Civil rights, advocacy groups call on Biden to make deal for Brittney Griner's release

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Nearly 50 civil and human rights organizations sent a letter to the White House on Wednesday urging President Joe Biden and Vice President Kamala Harris to make a deal and bring Brittney Griner back to the United States.

"We join Brittney’s family, friends, colleagues, and loved ones in deep appreciation of your Administration’s ongoing efforts to secure her freedom," the organizations wrote in the one-page letter. "The U.S. Government has acknowledged that Brittney is essentially a political pawn in classifying her as wrongfully detained. While these have been critically important measures, we now urge you to make a deal to get Brittney back home to America immediately and safely."

The letter is signed by 42 organizations, including the WNBA Players Association (WNBPA), the NWSL Players Association (NWSLPA), the Women's Sports Foundation and the National Women's Law Center. Also included are organizations focused on Black rights, LGBTQA+ advocacy, women's associations and national centers for civil rights. They noted in the letter that she represents the largest celebrations happening this month, including the 50th anniversary of Title IX on Thursday.

"This month our nation honors America’s diverse journey towards freedom, equality, and justice for all with the observation of the Juneteenth Federal holiday, the 50th anniversary of landmark Title IX legislation, and LGBTQ+ Pride. Brittney’s intersectional identity embodies this celebration of America’s strength and diversity. As a celebrated world-class athlete, she also demonstrates the uniquely unifying power of sports. Brittney’s ongoing detention threatens the sanctity of sport and the safety of all athletes traveling to compete internationally."

Griner's detainment reaches 125 days

A fan holds up a sign urging other fans to call and pressure the White House to free seven-time WNBA All-Star Brittney Griner from Russian custody during the second half of a WNBA basketball game between the New York Liberty and the Seattle Storm, Sunday, June 19, 2022, in New York. The Storm won 81-72. (AP Photo/Mary Altaffer)
A fan holds up a sign urging other fans to call and pressure the White House to free seven-time WNBA All-Star Brittney Griner from Russian custody during the second half of a WNBA basketball game between the New York Liberty and the Seattle Storm, Sunday, June 19, 2022, in New York. The Storm won 81-72. (AP Photo/Mary Altaffer)

Griner has been detained in Russia since Feb. 17 when she flew to Moscow, Russia, to re-join her UMMC Ekaterinburg club out of the international break. The Phoenix Mercury center has played with the club in the WNBA offseason for a few years now, joining most of the league in supplementing their five-to-low-six figure salaries with ones five-times as large. She has won four Euroleague championships and seven Russian League titles.

"Like many WNBA athletes, Brittney plays abroad during the offseason both for the love of the sport and to supplement her income because of the significant pay gap even the best WNBA athletes face," the organizations wrote in the letter.

Russian custom officials alleged she had vape cartridges containing hashish oil in her luggage. She is under investigation for large-scale transportation of drugs and faces up to 10 years in Russian prison if convicted. The U.S. changed her status to "wrongfully detained" last month, a significant development that moved her case to the Office of the Special Presidential Envoy for Hostage Affairs. Friends and family were then encouraged to talk about her case and the U.S. government can work on her release.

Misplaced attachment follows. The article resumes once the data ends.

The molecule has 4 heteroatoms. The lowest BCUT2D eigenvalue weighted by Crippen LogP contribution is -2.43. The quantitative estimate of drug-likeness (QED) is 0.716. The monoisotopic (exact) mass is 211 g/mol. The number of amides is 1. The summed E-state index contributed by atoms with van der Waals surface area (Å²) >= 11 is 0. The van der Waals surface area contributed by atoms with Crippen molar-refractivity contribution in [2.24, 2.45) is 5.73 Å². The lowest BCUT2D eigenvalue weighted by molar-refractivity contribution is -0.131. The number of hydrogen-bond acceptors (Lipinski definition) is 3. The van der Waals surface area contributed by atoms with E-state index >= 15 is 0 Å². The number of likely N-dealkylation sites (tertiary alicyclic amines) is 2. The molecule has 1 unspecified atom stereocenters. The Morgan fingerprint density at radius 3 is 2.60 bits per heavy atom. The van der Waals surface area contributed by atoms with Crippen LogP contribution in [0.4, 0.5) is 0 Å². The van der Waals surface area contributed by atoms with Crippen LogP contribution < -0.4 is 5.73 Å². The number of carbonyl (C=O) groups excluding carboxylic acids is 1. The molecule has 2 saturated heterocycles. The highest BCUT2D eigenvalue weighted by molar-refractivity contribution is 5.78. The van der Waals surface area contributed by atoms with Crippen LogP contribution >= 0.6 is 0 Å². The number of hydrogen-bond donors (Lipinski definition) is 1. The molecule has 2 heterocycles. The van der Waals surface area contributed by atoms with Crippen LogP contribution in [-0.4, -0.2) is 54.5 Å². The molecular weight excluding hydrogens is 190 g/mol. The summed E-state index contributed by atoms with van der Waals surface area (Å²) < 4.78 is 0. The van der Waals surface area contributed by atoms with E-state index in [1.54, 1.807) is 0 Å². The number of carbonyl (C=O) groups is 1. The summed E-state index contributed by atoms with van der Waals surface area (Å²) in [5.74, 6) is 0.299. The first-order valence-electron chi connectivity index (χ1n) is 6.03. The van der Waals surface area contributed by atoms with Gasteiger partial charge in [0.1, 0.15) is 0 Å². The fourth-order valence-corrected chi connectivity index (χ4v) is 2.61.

Her pre-trial detention was extended for a third time this month and now runs through July 2, according to Russian state media. Her case still does not have a trial date and she has been detained for 125 days as of June 23. An expert on Russian military and political strategy told Yahoo Sports' Jeff Eisenberg he believes the legal proceedings are a negotiation tactic made to look legitimate. Experts have cautioned it could take months for Griner to be released.

Players, fans push for Griner's release

Griner, 31, was named an honorary WNBA All-Star starter on Wednesday, the league announced. The WNBPA shared a tweet of the news with the hashtag, "#WeAreNotThe144WithoutBG." She has been named an All-Star seven times prior and was named to the WNBA's 25th anniversary team last year as one of its 25 greatest players. Players continue to speak out about her detainment after games and on social media.

Cities have held rallies to bring attention to her situation. Fans did so at the Footprint Center, where the Mercury play, this week as well as in Harlem, New York. Trevor Reed, who spent nearly three years as a Russian prisoner and was recently freed, spoke at a rally in Houston earlier this month and explained what conditions are like as a prisoner in Russia, particularly for a prisoner like Griner.

"A government that systemically discriminates against lesbian, gay, bisexual and transexual people under Vladimir Putin and those things obviously are going to make Brittney's time there a lot more difficult," Reed said at the rally, via ABC 7 NY.

The letter by the civil rights organizations identified Griner, a two-time Olympic gold medalist and WNBA champion, as an "American hero, wife, daughter, sister, friend, teammate, anti-bullying advocate, Olympian, and WNBA superstar" while noting she "continues to endure inhumane treatment, deprived of contact with her family."

Griner was scheduled to speak with her wife, Cherelle Griner, on Saturday for their four-year wedding anniversary but the U.S. embassy in Moscow was not at the desk to connect them, per the Associated Press. It would have been the first time they spoke since her detainment.

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